2018 was the Year Of The Scooter. Funding was pouring in and competition was fierce. Skip came to us in March with the goal of winning one of the two coveted permits allowing scooters in San Francisco. Thanks to 219’s speed and agility, Skip beat out competitors (including Uber and Lyft) to win the permit in August.
Skip Scooters was founded in late 2017 by the creators of Boosted Boards, also a client of ours. In 2018, Skip emerged from Y Combinator with a lot of potential for their last mile transportation. They enhanced the user experience by offering quality scooters, classes, and support. At the time, the other players in the scooter industry were experiencing scooter dumping, vandalism and theft were rampant, and dissenters were throwing scooters into the Bay. Skip wanted to work closely with cities to ensure a smooth rollout, and this was reflected in their project requirements.
“The team at 219 was thoughtful, motivated, and committed throughout development – offering innovative ideas that showed they took my customer’s interests to heart.”Paul Nangeroni, Head of Product Engineering, Skip Scooters
During the scooter-sharing expansion, speed to market was the key to success. Customers rarely sign up for a second scooter service, so the first to deploy a fleet got the business. Skip had an internal engineering team that was already working at max capacity. While they focused on the app and logistics, 219 Design played a critical role in the development of scooter hardware and software.
The scooter rental market was moving so fast that Skip didn’t have time to develop their own custom scooter. In order to quickly meet demand, all the systems had to be retrofitted into an off-the-shelf consumer scooter and still be reliable in outdoor, public streets throughout the United States. Our electronics would have to communicate with and control the existing throttle, lights, and peripheral hardware. Our mechanical system would have to bracket into the constraints of the existing scooter. But the real challenge was moving fast and quickly iterating on a design that could be scaled up and deployed at an extremely aggressive rate. As Skip gained experience with their deployed fleet, they added additional requirements – some examples included anti-theft features, water tightness, and over the air updates.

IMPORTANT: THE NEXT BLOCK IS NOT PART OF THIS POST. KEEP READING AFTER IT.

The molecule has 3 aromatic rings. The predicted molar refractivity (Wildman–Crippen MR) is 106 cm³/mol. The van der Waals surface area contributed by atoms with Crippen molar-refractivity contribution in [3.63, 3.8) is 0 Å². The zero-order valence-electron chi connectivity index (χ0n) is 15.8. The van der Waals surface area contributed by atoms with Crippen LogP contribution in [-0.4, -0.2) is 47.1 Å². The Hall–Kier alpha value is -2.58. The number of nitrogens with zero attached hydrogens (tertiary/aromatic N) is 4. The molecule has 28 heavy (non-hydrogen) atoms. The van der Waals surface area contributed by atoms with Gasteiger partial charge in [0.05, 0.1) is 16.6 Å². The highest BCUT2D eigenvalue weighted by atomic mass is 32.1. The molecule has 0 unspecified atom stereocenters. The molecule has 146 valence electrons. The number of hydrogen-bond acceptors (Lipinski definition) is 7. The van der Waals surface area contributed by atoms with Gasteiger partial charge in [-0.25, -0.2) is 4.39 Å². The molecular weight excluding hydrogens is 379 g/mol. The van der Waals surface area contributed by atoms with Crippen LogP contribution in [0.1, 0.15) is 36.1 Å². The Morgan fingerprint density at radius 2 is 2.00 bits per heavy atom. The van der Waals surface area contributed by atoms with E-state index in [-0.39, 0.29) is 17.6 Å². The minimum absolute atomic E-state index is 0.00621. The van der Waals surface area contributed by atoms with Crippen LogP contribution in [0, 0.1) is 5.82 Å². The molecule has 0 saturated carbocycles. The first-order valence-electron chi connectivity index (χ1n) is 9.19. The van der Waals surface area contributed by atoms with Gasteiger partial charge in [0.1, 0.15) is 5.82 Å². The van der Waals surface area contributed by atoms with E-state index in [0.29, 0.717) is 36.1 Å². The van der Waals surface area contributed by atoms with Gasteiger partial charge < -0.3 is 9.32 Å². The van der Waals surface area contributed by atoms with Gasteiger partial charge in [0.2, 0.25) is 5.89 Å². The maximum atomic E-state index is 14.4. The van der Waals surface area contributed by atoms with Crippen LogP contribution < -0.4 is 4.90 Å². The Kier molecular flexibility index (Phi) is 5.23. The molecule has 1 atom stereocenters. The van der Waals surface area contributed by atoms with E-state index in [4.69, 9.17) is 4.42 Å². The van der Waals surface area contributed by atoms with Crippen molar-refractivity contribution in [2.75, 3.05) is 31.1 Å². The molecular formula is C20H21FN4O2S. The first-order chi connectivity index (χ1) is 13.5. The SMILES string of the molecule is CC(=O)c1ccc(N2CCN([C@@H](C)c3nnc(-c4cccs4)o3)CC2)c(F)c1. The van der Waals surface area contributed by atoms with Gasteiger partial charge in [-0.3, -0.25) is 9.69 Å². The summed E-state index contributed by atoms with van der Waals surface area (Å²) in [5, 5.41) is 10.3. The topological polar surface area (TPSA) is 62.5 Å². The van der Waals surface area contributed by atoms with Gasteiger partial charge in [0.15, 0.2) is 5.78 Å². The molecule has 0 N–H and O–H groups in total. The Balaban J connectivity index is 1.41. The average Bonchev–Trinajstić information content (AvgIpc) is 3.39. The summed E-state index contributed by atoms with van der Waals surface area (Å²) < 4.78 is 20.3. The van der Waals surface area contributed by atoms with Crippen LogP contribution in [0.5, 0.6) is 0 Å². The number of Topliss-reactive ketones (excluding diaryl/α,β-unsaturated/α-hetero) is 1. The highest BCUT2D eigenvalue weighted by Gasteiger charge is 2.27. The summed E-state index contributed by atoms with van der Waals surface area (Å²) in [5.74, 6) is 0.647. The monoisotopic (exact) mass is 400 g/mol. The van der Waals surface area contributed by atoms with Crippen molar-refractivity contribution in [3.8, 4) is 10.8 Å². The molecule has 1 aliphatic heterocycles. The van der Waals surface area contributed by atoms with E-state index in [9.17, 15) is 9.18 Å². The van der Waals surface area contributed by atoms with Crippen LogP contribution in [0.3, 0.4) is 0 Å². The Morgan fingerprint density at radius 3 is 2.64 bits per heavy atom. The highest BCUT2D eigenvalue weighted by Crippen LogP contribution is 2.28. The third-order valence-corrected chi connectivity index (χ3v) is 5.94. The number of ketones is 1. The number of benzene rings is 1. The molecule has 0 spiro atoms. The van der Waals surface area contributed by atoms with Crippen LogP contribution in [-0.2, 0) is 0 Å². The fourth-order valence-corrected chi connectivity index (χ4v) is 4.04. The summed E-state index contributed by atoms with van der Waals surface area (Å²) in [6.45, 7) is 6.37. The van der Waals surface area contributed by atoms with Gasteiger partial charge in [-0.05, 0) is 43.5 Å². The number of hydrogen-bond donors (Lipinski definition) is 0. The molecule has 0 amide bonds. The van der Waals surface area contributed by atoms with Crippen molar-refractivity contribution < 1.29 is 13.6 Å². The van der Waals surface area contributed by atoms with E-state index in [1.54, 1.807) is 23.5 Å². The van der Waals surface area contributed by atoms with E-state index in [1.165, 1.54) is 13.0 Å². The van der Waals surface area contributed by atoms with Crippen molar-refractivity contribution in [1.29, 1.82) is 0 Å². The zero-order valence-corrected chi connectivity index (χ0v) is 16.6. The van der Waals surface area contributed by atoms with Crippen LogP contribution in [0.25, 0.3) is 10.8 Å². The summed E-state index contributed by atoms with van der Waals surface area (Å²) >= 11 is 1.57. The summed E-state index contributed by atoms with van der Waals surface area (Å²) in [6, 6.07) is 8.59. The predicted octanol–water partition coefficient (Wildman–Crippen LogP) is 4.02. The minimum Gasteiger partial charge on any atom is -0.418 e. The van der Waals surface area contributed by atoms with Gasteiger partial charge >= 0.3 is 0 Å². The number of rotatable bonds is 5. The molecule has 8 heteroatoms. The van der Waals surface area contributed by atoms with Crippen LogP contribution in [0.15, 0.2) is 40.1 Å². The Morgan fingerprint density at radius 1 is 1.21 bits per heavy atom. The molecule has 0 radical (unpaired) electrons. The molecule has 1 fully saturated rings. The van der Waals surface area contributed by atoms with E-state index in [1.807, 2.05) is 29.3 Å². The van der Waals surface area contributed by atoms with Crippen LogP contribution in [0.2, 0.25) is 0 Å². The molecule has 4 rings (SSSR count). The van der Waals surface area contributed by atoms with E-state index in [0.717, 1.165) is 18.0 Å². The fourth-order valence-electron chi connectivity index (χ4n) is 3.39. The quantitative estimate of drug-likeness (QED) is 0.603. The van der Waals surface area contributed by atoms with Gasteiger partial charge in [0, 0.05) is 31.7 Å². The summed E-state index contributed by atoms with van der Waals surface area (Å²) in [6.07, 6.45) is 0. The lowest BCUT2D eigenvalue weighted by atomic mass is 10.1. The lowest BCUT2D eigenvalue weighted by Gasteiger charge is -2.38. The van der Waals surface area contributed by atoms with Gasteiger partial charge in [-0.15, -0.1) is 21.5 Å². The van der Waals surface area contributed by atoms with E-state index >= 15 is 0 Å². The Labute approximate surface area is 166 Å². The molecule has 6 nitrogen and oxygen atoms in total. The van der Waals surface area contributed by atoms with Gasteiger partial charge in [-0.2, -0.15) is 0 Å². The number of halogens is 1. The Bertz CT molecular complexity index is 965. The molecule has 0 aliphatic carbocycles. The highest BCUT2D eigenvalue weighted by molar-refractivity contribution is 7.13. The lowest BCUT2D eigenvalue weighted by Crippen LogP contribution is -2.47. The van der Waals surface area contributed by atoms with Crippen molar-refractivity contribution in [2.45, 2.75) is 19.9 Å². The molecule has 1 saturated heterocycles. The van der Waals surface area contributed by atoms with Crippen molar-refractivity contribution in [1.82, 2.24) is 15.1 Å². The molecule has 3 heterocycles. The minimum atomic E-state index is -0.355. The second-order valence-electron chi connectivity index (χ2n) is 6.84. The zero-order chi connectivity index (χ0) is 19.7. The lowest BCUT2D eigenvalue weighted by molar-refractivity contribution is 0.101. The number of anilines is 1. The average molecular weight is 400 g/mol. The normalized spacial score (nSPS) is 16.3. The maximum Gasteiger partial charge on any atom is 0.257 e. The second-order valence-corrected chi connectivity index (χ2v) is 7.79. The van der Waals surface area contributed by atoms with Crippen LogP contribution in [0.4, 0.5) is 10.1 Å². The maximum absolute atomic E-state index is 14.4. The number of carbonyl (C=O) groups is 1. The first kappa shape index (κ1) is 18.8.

While the retrofit effort was critical to quickly scaling the Skip fleet, the need for an integrated lock became the key to winning permits in key locations such as San Francisco.
In order to win one of the two coveted San Francisco scooter permits, the San Francisco lock requirements stated that “all powered scooters shall have an integrated locking mechanism which cannot be removed using simple tools and which securely holds the scooter upright when parked at a bike rack or other fixed object.” Skip and 219 developed a strategy to ensure scooters would be properly parked and not block the right of way. Applying for the permit put a five month deadline on the lock development. In addition, Skip wanted their scooter to be unlockable via the cloud, sense if it was locked or unlocked, and be rapidly scalable.
219 Design developed and prototyped a smart lock to integrate with the scooter design. All disciplines were on deck for this project. Despite the rush, 219 Design was able to quickly build in quite a few awesome features. In addition to meeting all the San Francisco permitting requirements, the lock was retrofittable, scalable, and reliable. The lock was centered in the scooter allowing use from either side, and lock tip sensing technology would enable feedback to Skip and users about whether the lock was securely engaged. This design would allow Skip to further nudge users to properly stow their scooters, even beyond the San Francisco requirements.
“We were excited to step up to the challenge and meet the aggressive timelines needed to make this project a success and thrilled to see Skip achieve their goal of winning the San Francisco permit.”Trevor Wesolowski, Senior Mechanical Engineer, 219 Design
To support mass production of a large, nationwide fleet deployment, we incorporated a variety of manufacturing methods including injection molding, aluminum extrusion, high volume machining lathe and millwork, die casting aluminum and brass, and powder coating into the design. We went through the Design for Assembly (DFA) and Design for Manufacturing (DFM) cycles in parallel to ramping up the contract manufacturer, all in the name of speed to deployment. To support the manufacturing effort, we identified and partnered with appropriate contract manufacturers for production/assembly and worked with outside vendors to source critical components. We made multiple trips overseas to design test fixtures for quality assurance and even helped manage the assembly line in partnership with the contract manufacturer. The value we delivered included speed to market and a reliable, functioning, good condition product.
Because we are a diverse interdisciplinary team with years working together to solve complex challenges, we were able to deliver 1,000+ locking scooters and get 10,000+ scooters retrofitted for rental in less than a year. We’re proud of the work we did on this project and are looking forward to seeing what comes next for the micro mobility industry.